When I finished grad school we moved back across the country to California, landed jobs that brought us to the amazing Central Coast that we now call home, and began saving to buy a home. We purchased this property in 2013, and started our first flock of baby chicks in 2014. Project-by-project and year-by-year (remember, these things don’t happen overnight, and that is totally okay!), we have been slowly transforming it to make our urban homesteading dreams come true. We hope to move to a larger property one day, but are making damn good use of every square inch of this place in the meantime! To read more details about our homestead, click here

But wait.

How did I get interested in gardening and sustainable living in the first place? I get asked this question a lot, so I am going to jump back even further in time for a moment. This is going to get more personal here, but bear with me… it’s relevant.

My history with healthy eating and fear of toxins runs deep. Growing up, my mom was a dental hygienist, so processed sugar and many snack foods were a big no-no and a rarity in our house. She switched gears and became a registered dietitian/nutritionist while I was in late elementary school. So we started to look at everything we ate a little more closely, not just sugar. Then one day in early high school, my pancreas decided to quit on the job. Suddenly, on a genetic fluke, I became Type 1 Diabetic. Talk about putting everything I ate under the microscope! While my friends were spending their lunch breaks cruising around getting fast food, I was bringing sack lunches and counting carbs.

Flash forward 6 years. I lost my dad to aggressive kidney cancer when I was only 21. It was absolutely devastating. I was and always will be a Daddy’s girl. Who knows exactly how and why cancer decides to rear its ugly f***ing head, yet I can’t help but substantially blame his enthusiastic love affair with meat, butter, Ben and Jerry’s, and processed foods, along with the medications used to mask the symptoms of the issues that those all caused. See, my parents were no longer together by then, so they ate very differently in their households. When he passed away, I was already at a crossroads in college, considering studying nursing or physical therapy but not sure what direction I wanted to go.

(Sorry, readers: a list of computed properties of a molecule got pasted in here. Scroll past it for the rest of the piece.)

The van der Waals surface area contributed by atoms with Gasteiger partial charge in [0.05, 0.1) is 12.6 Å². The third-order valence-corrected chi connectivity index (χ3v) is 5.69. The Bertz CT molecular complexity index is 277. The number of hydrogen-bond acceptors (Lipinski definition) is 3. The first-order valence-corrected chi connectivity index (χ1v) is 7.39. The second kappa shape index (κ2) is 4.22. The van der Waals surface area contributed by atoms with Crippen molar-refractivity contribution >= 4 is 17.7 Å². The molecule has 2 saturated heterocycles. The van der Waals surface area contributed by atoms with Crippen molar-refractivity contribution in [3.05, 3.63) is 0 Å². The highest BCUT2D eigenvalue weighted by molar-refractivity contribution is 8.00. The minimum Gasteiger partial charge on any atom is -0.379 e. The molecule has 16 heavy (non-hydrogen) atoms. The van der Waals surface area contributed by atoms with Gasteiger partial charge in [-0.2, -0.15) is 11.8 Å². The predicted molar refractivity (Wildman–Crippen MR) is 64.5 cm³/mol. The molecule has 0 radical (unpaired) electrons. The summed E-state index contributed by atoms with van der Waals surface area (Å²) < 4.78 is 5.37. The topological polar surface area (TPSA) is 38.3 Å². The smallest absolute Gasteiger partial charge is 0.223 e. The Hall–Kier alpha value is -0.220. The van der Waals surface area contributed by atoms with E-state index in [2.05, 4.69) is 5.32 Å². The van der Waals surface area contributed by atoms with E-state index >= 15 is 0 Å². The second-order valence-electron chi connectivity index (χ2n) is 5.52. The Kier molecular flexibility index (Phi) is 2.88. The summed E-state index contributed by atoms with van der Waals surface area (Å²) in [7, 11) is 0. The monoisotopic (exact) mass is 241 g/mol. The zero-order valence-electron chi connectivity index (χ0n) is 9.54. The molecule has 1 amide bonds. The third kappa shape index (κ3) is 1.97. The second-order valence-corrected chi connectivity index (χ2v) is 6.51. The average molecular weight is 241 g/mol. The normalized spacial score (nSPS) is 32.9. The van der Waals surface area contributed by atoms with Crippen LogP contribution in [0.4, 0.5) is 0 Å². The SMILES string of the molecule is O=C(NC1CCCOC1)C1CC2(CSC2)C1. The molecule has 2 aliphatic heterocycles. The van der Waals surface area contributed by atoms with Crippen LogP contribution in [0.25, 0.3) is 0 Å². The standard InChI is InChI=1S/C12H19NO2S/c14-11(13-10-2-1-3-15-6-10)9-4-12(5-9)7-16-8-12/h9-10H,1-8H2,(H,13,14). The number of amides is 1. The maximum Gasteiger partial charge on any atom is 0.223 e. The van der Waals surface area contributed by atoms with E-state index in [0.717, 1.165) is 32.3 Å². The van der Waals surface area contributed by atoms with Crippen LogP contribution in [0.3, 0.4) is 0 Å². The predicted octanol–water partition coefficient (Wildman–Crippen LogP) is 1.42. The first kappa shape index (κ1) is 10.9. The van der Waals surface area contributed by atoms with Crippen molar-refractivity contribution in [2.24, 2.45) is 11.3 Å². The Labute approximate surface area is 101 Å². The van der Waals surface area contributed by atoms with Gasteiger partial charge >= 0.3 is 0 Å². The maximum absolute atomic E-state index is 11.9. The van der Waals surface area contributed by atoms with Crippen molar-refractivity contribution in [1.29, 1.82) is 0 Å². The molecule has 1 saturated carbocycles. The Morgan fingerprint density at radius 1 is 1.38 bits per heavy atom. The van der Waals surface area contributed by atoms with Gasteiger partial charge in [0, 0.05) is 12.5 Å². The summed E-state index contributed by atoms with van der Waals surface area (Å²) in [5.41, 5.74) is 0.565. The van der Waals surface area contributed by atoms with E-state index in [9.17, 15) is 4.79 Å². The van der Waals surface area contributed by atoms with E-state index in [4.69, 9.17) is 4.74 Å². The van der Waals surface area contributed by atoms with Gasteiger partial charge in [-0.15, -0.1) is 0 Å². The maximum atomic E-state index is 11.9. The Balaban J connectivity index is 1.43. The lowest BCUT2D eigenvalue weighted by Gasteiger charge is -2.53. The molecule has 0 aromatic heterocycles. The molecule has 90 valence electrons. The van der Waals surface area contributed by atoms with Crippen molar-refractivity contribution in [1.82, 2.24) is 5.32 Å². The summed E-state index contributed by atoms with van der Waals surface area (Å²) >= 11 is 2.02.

Losing him made me take a serious step back to process what happened and reevaluate what was important to me. I quit my part time job at a local gym and started crafting as therapy. It was then that I started my journey with sustainability and healthier, natural living. Within the following year I changed my major, got a sustainability coordinator position at the university, started selling up-cycled crafts and photography at our local farmers market, became a vegetarian, and started my first garden. Oh yeah, and got dreadlocks.

Sounds a bit like a quarter-life crisis, right?! But it wasn’t a temporary dance with insanity. It was the start of my purpose. Over the years since this interest bloomed into a passion and into a lifestyle that I will never go back from. Don’t get me wrong, we are far from perfect over here. We by no means lead a fully self-sufficient or zero waste life, but we try our best! We aren’t fault-free with our diets either – we all have our vices! Mine happen to be good craft beer, organic kettle chips, and dark chocolate.

So, here we are!

All of the above naturally leads me to this – creating a blog about the things that light my fire, and I hope will light yours too! To me, this space is so much more than “just a blog” ~ it is my creative and artistic outlet, my motivator to keep learning and doing, and a way to connect with you, share, and hopefully inspire. I want to help people live healthier, happier lives, in whatever way I can. I also want you to know that I am not here to preach, and never to judge! You do you. No matter your level of knowledge, interest, or involvement in a similar lifestyle, you’re welcome here. Good vibes only.

In loving memory and dedication to my Dad, because I wouldn’t be where I am or who I am today without him. I know he would be so proud of both.

DeannaCat, a little blonde smiling girl, sitting in a red wheelbarrow at the age of two. Her dad is holding up the wheelbarrow, looking down at her, smiling.
Oh, did I say I started gardening when I was 21?
I clearly meant two.


  • Garrett Crouch

    I’m not much for words but your story touched me and I am so grateful the world has people like you in it. Thank you for sharing your knowledge and skills with us! You are awesome!

  • Candice

    I love your story so much!! Thank you so much for sharing!! I feel like the beginnings of your journey are where I currently am now. I’m 31 and am just barely getting into seriously planning a homestead. Just got our first chicks and am making plans for our garden this spring. So thank you so much for sharing your passion and helping me feel more motivated! I’m looking forward to reading more of your blog to help me along❤️

  • Nancy A Bartlett